Recall, late last month county executive Mike Hein surprised everyone outside the executive suite with a plan to balance the 2012 budget by selling the Golden Hill health care facility for (at least) $8 million. A few days later, Hein issued a press release asking the legislature to hold a special meeting so he could explain the details.
The legislative leaders — chairman Fred Wadnola, majority leader Paul Hansut and minority leader Jeanette Provenzano — dug in their heels. They would not allow the executive to lead them around by the nose and worse, lecture them after the fact.
“It [the special session] can wait until December,” Wadnola huffed.
Two days later, Wadnola announced the legislature would meet in special session on October 25 to hear the executive’s plan. What happened? I asked the chairman.
“I did a poll and the majority wanted it, so I acquiesced,” he said.
More likely, Hein did his poll first.
And didn’t the legislature leadership look, well, a little stupid? I asked.
“Oh, well,” said the chairman. “I’m the servant of the legislature.”
And that’s what passes for legislative leadership these days.
Hein’s plan to sell the infirmary, one of eight options suggested — but not recommended! — by a special legislative study committee last summer will pass. So will Hein’s eight-million-dollar deficit budget, the first of its kind in Ulster County history. What Hein sells next year to balance that budget is anybody’s guess. A really bad precedent has already been set.
It’s all about the votes. Hein has ‘em, leadership doesn’t. Neither side in the legislature can summon the minimum 17 to do anything about Golden Hill. Estimates on Hein’s cache vary, but by most accounts, the executive has at least 19 willing bipartisan volunteers. Legislative leaders can only wish for that kind of clout.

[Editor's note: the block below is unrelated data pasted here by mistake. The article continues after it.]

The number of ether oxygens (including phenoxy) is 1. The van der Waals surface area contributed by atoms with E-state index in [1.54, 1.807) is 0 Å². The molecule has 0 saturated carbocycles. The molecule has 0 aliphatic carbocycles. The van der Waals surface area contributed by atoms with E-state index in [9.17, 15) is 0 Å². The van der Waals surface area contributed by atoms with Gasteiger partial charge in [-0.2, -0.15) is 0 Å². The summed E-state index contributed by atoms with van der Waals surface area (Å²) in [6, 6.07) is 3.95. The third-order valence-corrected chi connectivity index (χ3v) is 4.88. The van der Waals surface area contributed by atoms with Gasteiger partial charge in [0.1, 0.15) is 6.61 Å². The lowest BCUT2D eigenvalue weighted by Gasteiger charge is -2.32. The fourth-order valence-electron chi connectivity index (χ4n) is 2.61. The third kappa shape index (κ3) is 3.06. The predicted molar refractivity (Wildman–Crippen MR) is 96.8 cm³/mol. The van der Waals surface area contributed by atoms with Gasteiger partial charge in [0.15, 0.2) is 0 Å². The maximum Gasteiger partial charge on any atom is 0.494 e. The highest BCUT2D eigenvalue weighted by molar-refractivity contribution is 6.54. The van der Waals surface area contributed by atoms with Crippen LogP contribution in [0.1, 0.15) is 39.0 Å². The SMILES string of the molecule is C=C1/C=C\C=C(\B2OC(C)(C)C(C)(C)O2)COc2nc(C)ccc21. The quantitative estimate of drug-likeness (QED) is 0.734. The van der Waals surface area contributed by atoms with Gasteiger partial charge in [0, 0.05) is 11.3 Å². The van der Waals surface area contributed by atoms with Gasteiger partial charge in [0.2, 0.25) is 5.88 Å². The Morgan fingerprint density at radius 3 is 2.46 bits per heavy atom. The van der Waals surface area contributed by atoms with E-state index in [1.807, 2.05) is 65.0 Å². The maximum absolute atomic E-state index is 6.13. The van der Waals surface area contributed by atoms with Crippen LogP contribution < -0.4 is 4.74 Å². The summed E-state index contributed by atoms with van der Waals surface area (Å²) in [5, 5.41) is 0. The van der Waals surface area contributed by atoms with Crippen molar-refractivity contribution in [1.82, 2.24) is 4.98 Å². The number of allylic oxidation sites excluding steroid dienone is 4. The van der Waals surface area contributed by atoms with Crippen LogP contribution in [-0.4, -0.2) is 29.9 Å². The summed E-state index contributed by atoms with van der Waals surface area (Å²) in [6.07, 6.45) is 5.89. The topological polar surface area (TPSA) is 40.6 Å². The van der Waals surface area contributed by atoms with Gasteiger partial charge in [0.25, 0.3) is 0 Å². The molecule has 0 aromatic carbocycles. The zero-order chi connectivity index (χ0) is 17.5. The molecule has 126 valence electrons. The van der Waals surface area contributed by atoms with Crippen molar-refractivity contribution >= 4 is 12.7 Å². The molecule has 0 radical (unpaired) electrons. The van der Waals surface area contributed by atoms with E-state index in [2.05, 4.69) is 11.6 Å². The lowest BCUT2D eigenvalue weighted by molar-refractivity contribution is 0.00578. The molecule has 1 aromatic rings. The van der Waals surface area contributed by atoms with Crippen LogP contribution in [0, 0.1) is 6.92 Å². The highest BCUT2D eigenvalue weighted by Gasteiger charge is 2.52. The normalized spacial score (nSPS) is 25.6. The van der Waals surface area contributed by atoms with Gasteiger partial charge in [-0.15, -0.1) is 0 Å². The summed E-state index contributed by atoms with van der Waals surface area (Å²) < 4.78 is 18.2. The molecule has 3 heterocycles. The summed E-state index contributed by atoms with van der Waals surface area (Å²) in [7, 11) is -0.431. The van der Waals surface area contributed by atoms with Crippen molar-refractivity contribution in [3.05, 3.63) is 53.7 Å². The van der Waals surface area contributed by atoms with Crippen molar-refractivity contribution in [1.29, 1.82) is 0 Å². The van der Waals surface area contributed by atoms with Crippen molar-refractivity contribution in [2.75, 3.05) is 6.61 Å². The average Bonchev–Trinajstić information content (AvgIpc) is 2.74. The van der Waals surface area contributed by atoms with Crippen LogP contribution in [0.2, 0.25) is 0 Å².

Under Ulster’s strong executive system, the fact is that nothing moves without Hein’s approval. Jobs, contracts with vendors, all the nuts and bolts of a $363-million operation. The legislature has been reduced to making “policy” (a word few can adequately define) and waiting for the executive to act.
Ironically, Golden Hill was one of the few policy issues presented to the legislature — by Hein, naturally. The legislature failed to act so the executive took it upon himself.
The good news is that at least 14 of the current crew of 33 will be gone come January 1. The bad news is that at least 15, perhaps 18, will comprise the new 23-member legislature in 2012.
Suggesting legislative lassitude of a different kind, it took almost two full years to mount the official photograph of former chairman Dave Donaldson in legislative chambers in the county office building. Donaldson (2006-‘09) was only the second Democrat to serve as chairman, Lou Klein (1978-’79) being the other. To the contrary, Republicans jumped the gun, mounting sitting chairman Fred Wadnola — which sounds awkward — next to Donaldson’s mug shot some two months before he leaves office on December 31. Obviously, there are no rules.
Signs of the times